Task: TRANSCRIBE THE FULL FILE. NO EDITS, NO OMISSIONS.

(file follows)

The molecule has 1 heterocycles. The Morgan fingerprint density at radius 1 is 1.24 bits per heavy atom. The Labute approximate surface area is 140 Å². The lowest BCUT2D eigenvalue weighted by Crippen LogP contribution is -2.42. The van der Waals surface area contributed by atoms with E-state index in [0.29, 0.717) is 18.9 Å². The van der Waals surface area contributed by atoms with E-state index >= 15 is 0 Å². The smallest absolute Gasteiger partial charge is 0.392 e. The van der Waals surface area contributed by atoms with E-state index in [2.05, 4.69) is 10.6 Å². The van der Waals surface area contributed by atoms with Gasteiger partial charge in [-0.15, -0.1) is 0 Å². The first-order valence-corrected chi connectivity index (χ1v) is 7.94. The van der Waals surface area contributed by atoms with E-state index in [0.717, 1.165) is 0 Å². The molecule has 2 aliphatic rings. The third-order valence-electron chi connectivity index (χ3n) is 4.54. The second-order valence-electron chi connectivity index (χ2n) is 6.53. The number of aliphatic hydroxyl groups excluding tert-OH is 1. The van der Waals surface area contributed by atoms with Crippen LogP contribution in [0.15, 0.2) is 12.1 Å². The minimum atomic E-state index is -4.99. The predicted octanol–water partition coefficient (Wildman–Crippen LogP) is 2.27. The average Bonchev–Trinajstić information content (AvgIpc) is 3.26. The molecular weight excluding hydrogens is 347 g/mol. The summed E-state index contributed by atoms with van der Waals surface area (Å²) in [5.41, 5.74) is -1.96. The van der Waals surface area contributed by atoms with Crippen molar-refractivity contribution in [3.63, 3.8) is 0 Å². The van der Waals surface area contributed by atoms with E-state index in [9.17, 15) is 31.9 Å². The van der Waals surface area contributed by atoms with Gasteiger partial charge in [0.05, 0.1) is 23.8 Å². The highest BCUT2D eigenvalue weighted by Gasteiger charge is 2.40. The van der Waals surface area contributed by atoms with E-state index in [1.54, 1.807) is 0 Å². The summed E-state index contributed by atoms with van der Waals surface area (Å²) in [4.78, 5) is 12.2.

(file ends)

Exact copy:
The molecule has 1 heterocycles. The Morgan fingerprint density at radius 1 is 1.24 bits per heavy atom. The Labute approximate surface area is 140 Å². The lowest BCUT2D eigenvalue weighted by Crippen LogP contribution is -2.42. The van der Waals surface area contributed by atoms with E-state index in [0.29, 0.717) is 18.9 Å². The van der Waals surface area contributed by atoms with E-state index >= 15 is 0 Å². The smallest absolute Gasteiger partial charge is 0.392 e. The van der Waals surface area contributed by atoms with E-state index in [2.05, 4.69) is 10.6 Å². The van der Waals surface area contributed by atoms with Gasteiger partial charge in [-0.15, -0.1) is 0 Å². The first-order valence-corrected chi connectivity index (χ1v) is 7.94. The van der Waals surface area contributed by atoms with E-state index in [0.717, 1.165) is 0 Å². The molecule has 2 aliphatic rings. The third-order valence-electron chi connectivity index (χ3n) is 4.54. The second-order valence-electron chi connectivity index (χ2n) is 6.53. The number of aliphatic hydroxyl groups excluding tert-OH is 1. The van der Waals surface area contributed by atoms with Crippen LogP contribution in [0.15, 0.2) is 12.1 Å². The minimum atomic E-state index is -4.99. The predicted octanol–water partition coefficient (Wildman–Crippen LogP) is 2.27. The average Bonchev–Trinajstić information content (AvgIpc) is 3.26. The molecular weight excluding hydrogens is 347 g/mol. The summed E-state index contributed by atoms with van der Waals surface area (Å²) in [5.41, 5.74) is -1.96. The van der Waals surface area contributed by atoms with Crippen molar-refractivity contribution in [3.63, 3.8) is 0 Å². The van der Waals surface area contributed by atoms with E-state index in [9.17, 15) is 31.9 Å². The van der Waals surface area contributed by atoms with Gasteiger partial charge in [0.05, 0.1) is 23.8 Å². The highest BCUT2D eigenvalue weighted by Gasteiger charge is 2.40. The van der Waals surface area contributed by atoms with E-state index in [1.54, 1.807) is 0 Å². The summed E-state index contributed by atoms with van der Waals surface area (Å²) in [4.78, 5) is 12.2.